Category Archives: Meditation

Information, resources concerning meditation

The power of mindfulness

Photo by Valentina Yoga on Unsplash

By Lynn J. Kelly  } The Buddha’s Advice to Laypeople

… Nyanaponika Thera suggested that the first power of mindfulness is to help us “tidy up” the jumble of thoughts, ideas, impressions, and shadows in our minds. After we start sorting the clear from the unclear and the useful from the useless, we can have a closer look by accurately naming the elements in our minds. We may not get the name quite right immediately, and so we might need to re-focus our mindfulness to examine our thoughts more closely.

Once we start to recognize the repetitive thoughts that pass through our minds, we can categorize them, at first into wholesome and unwholesome, or leading towards or away from clarity, and later into more refined groupings.

Sometimes we camouflage our thoughts to make them more palatable. We blame others for our own aversion, or give ourselves (reflected) credit for others’ good acts. We are experts at re-creating our experience to make it more pleasant and to hide any unpleasant aspects of our thinking from ourselves. This is one way we give the defilements a clearer field of play. It is delusion in action and must be exposed through careful inquiry.

[From Nyanaponika Thera] But by applying the simple method of clearly and honestly naming or registering any undesirable thoughts, these two harmful devices, ignorance and camouflage, are excluded. Thence their detrimental consequences on the structure of the subconscious and their diversion of mental effort will be avoided.

The method of naming and registering also extends, of course, to noble thoughts and impulses which will be encouraged and strengthened. Without being given deliberate attention, such wholesome tendencies often pass unnoticed and remain barren. But when clear awareness is applied to them, it will stimulate their growth.

Many of us have a tendency to take our kind or generous thoughts (and actions) for granted. We tick them off and don’t reflect on them, but they can be the basis for confidence and joy in the (heart-)mind.

In the Satipatthana Sutta (MN 10), some of the instructions say:

[Translated by Sujato Bhikkhu] It’s when a mendicant knows mind with greed as ‘mind with greed,’ and mind without greed as ‘mind without greed.’ They know mind with hate as ‘mind with hate,’ and mind without hate as ‘mind without hate.’ They know mind with delusion as ‘mind with delusion,’ and mind without delusion as ‘mind without delusion.’ They know contracted mind as ‘contracted mind,’ and scattered mind as ‘scattered mind.’ … They know mind immersed in samādhi as ‘mind immersed in samādhi,’ and mind not immersed in samādhi as ‘mind not immersed in samādhi.’ They know freed mind as ‘freed mind,’ and unfreed mind as ‘unfreed mind.

Using the power of mindfulness, we can name and categorize the contents of our minds,  and, in this way, walk the path towards awakening.

The full essay is here: https://www.accesstoinsight.org/lib/authors/nyanaponika/wheel121.html

~ By Lynn J. Kelly
from her Aug. 25, 2018 post from her website | Subscribe to her site at:
“The Buddha’s Advice to Laypeople: Guidelines for Developing a Happier Life”

 

 

Friends with our thoughts

Photo by Guillermo Álvarez on Unsplash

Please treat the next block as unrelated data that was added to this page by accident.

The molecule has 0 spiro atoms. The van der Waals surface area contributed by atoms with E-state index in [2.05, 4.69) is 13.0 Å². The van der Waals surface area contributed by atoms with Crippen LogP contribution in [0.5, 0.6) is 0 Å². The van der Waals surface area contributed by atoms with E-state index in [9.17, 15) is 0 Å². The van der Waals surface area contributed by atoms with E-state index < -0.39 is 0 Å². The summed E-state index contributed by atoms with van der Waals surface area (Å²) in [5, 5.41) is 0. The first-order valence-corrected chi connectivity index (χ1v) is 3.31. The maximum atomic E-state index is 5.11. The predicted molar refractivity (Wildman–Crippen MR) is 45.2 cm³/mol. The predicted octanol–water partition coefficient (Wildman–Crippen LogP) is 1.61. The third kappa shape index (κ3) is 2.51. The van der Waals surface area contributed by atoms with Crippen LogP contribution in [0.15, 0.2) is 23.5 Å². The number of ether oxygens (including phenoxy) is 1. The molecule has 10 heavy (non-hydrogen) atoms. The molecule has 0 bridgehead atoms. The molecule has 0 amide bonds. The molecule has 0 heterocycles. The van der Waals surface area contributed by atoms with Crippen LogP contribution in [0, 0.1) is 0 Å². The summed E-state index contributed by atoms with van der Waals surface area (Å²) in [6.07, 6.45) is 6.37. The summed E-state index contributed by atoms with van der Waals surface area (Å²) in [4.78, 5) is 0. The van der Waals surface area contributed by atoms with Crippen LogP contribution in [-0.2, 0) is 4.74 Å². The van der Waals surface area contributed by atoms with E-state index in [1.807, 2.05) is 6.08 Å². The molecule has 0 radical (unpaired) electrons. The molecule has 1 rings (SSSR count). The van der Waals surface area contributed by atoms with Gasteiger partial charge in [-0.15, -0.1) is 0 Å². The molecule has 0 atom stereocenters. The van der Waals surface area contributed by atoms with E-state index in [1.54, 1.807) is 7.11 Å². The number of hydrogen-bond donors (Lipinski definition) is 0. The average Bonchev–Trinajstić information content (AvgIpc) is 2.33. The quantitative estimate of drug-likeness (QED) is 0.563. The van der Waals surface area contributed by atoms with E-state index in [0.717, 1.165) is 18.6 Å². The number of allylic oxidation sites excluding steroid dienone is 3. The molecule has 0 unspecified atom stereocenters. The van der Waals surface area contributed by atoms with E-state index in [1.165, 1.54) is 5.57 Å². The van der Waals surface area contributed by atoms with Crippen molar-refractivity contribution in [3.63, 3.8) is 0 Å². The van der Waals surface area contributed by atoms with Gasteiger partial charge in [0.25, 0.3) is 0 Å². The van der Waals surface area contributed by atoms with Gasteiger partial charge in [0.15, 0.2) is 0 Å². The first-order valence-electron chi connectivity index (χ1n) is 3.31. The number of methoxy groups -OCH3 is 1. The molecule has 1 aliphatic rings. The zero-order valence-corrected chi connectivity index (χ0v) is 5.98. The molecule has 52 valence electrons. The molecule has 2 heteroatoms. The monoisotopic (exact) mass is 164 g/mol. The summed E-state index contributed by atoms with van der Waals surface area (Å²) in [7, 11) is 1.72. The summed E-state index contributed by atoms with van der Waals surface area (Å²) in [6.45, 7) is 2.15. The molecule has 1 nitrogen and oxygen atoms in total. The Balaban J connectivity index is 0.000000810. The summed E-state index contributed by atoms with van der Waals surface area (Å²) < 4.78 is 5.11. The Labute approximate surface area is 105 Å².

Sometimes people think the point of meditation is to stop thinking— to have a silent mind. This does happen occasionally, but it is not necessarily the point of meditation. Thoughts are an important part of life, and mindfulness practice is not supposed to be a struggle against them. We can benefit more by being friends with our thoughts than by regarding them as unfortunate distractions. In mindfulness, we are not stopping thoughts as much as overcoming any preoccupation we have with them. However, mindfulness is not thinking about things, either. It is a non-discursive observation of our life in all its aspects.

In those moments when thinking predominates, mindfulness is the clear and silent awareness that we are thinking. A piece of advice I found helpful and relaxing was when someone said, “For the purpose of meditation, nothing is particularly worth thinking about.” Thoughts can come and go as they wish, and the meditator does not need to become involved with them. We are not interested in engaging in the content of our thoughts. Mindfulness of thinking is simply recognizing that we are thinking.

In meditation, when thoughts are subtle and in the background, or when random thoughts pull us away from awareness of the present, all we have to do is resume mindfulness of breathing. However, when our preoccupation with thoughts is stronger than our ability to let go of them easily, then we direct mindfulness to being clearly aware that thinking is occurring. Strong bouts of thinking are fuelled largely by identification and preoccupation with thoughts. By clearly observing our thinking, we step outside the field of identification. Thinking will usually then soften to a calm and unobtrusive stream.

~ Gil Fronsdal
pp. 57-58

The point of equilibrium

Excerpt from “Finding the Center” in chapter 2 of “Untangling Self” by Andrew Olendzki:

At some point all this tranquility devolves into sleepiness, laziness, or a sluggishness of mind where it seems a struggle just to remain conscious. This too is natural, and it does not mean you are doing anything wrong. Having established these two end points on a continuum, practice involves moving back and forth between them until one finds the point of equilibrium. You can get a sense when the mind is too active, at which point you let go of your attachment to the stimulant du jour and allow the mind to rest. And when you feel it getting drowsy, it is time to sit up straighter, take a deeper breath, and give yourself a little mental kick into wakefulness. Eventually, becoming familiar with both ends of this specturm, you will find the midpoint where the mind is simultaneously tranquil and alert.